INGLEWOOD, Calif. - Japanese filly Cesario pulled away at the top of the stretch and went on to a four-length victory in the $750,000 American Oaks on Sunday at Hollywood Park.
Cesario became the first Japanese-bred to win a Grade 1 race in the United States, triggering a huge winner’s circle celebration that featured the Japanese flag waving on a most American holiday weekend.
“I love America,” winning trainer Katsuhiko Sumii said through an interpreter. “I’ve had a dream of winning in American racing; I am very happy.”
Breaking from post 13 on the far outside, Cesario ran 1¼ miles on the turf in a stakes record time of 1:59.03 and paid $10.80, $4.60 and $3.80.
Also Sunday, Unfurl the Flag won the $350,000 Triple Bend Handicap; Splendid Blended won the $300,000 Vanity Handicap; and Whilly won the $250,000 American Handicap.
The Oaks was televised live in Japan, where it was already Monday.
Jockey Yuichi Fukunaga pumped his right arm entering the winner’s circle aboard the 3-year-old filly, who was draped with a blanket of red and white carnations in an American flag pattern.
“She ran her best race here,” he said through an interpreter.
Cesario upset 6-5 wagering favorite Melhor Ainda, trained by Bobby Frankel and undefeated in four previous career starts that she won by a combined 17¾ lengths.
Frankel scratched his other Oaks entry, Louvain, so she could run against easier competition Monday.
Melhor Ainda came from way back to finish second under John Velazquez; British-bred Singhalese was third in the field of 12 international fillies.
Velazquez blamed a starting gate mishap for Melhor Ainda’s loss.
“She didn’t actually stumble, but she grabbed herself and put her toes down,” he said. “It took me three or four steps to get her going. I tried to catch up on the backside, but the other one just got away from us.”
Cesario became the first Japanese-bred to win a race in the United States since Hakuchikara won the Washington’s Birthday Handicap at Santa Anita in 1959.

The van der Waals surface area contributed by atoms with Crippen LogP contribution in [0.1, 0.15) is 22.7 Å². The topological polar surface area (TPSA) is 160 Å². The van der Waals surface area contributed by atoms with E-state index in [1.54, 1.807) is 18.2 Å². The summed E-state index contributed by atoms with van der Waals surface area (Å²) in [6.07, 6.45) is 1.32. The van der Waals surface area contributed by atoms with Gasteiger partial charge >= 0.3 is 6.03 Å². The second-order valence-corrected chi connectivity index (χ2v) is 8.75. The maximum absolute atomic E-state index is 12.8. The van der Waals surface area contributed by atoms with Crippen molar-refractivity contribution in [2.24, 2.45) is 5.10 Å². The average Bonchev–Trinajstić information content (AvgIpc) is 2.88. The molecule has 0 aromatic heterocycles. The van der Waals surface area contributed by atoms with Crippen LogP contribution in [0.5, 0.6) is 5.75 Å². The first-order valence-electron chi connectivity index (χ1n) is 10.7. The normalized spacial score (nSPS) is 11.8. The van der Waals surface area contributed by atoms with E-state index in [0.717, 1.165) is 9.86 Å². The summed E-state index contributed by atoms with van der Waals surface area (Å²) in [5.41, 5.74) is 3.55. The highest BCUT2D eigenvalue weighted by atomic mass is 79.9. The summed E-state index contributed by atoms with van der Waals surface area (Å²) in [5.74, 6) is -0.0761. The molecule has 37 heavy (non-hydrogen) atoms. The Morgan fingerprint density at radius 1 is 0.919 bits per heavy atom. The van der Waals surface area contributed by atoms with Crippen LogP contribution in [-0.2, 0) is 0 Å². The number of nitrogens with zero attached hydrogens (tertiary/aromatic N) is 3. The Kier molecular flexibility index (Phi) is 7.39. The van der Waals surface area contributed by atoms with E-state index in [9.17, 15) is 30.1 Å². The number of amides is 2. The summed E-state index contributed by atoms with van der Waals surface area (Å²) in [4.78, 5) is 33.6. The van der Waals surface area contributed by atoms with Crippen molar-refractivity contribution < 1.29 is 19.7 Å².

A year ago, Japanese-bred Dance in the Mood finished second in the Oaks.
“This is the first step for us, so this will encourage all Japanese breeders,” said Sumii, adding that he would talk to the filly’s owner about possibly running in the Breeders’ Cup in New York in October.
Cesario, a striking black filly, is a granddaughter of 1989 Kentucky Derby winner Sunday Silence. She was no worse than third at any point in the race, while Melhor Ainda was 10th at the one-mile mark.
“I tried not to get boxed in along the rail,” Fukunaga said.
He has ridden Cesario in all five of her victories; her only loss was with another jockey. She won the Japanese Oaks at 1½ miles May 22.
In the Vanity ’Cap, Jerry Bailey guided Splendid Blended to a head victory, giving him 21 graded stakes victories this year, which leads the nation.
She covered 1 1-8 miles in 1:49.33.
In the Triple Bend ’Cap, Unfurl the Flag and Corey Nakatani won by two lengths, going seven furlongs in 1:20.95.
Kentucky Derby champion Animal Kingdom was unable to go out a winner, fading quickly in the Queen Anne Stakes on Tuesday in his last race before retirement.
Ramon Dominguez, a three-time Eclipse Award winner as the leading jockey in North America, retired on Thursday due to a head injury suffered in a fall earlier this year.